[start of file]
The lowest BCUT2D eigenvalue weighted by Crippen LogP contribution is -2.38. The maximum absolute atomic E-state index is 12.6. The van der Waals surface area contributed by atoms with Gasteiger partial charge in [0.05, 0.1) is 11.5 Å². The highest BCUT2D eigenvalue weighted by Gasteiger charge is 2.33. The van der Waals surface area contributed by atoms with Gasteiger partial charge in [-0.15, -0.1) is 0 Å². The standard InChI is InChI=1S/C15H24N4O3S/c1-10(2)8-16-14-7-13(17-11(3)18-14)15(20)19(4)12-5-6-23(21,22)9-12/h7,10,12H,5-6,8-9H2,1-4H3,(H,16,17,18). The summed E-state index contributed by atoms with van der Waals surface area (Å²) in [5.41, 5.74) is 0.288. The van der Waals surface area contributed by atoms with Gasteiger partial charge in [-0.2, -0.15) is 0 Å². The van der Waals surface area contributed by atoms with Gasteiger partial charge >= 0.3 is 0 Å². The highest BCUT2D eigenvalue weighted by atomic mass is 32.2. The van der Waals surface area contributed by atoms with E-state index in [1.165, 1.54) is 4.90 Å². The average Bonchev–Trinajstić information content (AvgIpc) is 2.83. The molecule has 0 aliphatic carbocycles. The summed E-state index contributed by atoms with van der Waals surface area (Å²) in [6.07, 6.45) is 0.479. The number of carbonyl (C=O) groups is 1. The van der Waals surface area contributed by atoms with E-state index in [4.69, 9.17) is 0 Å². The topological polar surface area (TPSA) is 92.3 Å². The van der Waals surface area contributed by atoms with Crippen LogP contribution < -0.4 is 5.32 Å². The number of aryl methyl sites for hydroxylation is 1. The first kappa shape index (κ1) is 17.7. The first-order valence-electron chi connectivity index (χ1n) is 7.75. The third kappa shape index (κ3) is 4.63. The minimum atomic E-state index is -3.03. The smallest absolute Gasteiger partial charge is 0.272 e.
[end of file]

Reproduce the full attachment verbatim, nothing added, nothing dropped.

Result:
The lowest BCUT2D eigenvalue weighted by Crippen LogP contribution is -2.38. The maximum absolute atomic E-state index is 12.6. The van der Waals surface area contributed by atoms with Gasteiger partial charge in [0.05, 0.1) is 11.5 Å². The highest BCUT2D eigenvalue weighted by Gasteiger charge is 2.33. The van der Waals surface area contributed by atoms with Gasteiger partial charge in [-0.15, -0.1) is 0 Å². The standard InChI is InChI=1S/C15H24N4O3S/c1-10(2)8-16-14-7-13(17-11(3)18-14)15(20)19(4)12-5-6-23(21,22)9-12/h7,10,12H,5-6,8-9H2,1-4H3,(H,16,17,18). The summed E-state index contributed by atoms with van der Waals surface area (Å²) in [5.41, 5.74) is 0.288. The van der Waals surface area contributed by atoms with Gasteiger partial charge in [-0.2, -0.15) is 0 Å². The van der Waals surface area contributed by atoms with Gasteiger partial charge >= 0.3 is 0 Å². The highest BCUT2D eigenvalue weighted by atomic mass is 32.2. The van der Waals surface area contributed by atoms with E-state index in [1.165, 1.54) is 4.90 Å². The average Bonchev–Trinajstić information content (AvgIpc) is 2.83. The molecule has 0 aliphatic carbocycles. The summed E-state index contributed by atoms with van der Waals surface area (Å²) in [6.07, 6.45) is 0.479. The number of carbonyl (C=O) groups is 1. The van der Waals surface area contributed by atoms with E-state index in [4.69, 9.17) is 0 Å². The topological polar surface area (TPSA) is 92.3 Å². The van der Waals surface area contributed by atoms with Crippen LogP contribution < -0.4 is 5.32 Å². The number of aryl methyl sites for hydroxylation is 1. The first kappa shape index (κ1) is 17.7. The first-order valence-electron chi connectivity index (χ1n) is 7.75. The third kappa shape index (κ3) is 4.63. The minimum atomic E-state index is -3.03. The smallest absolute Gasteiger partial charge is 0.272 e.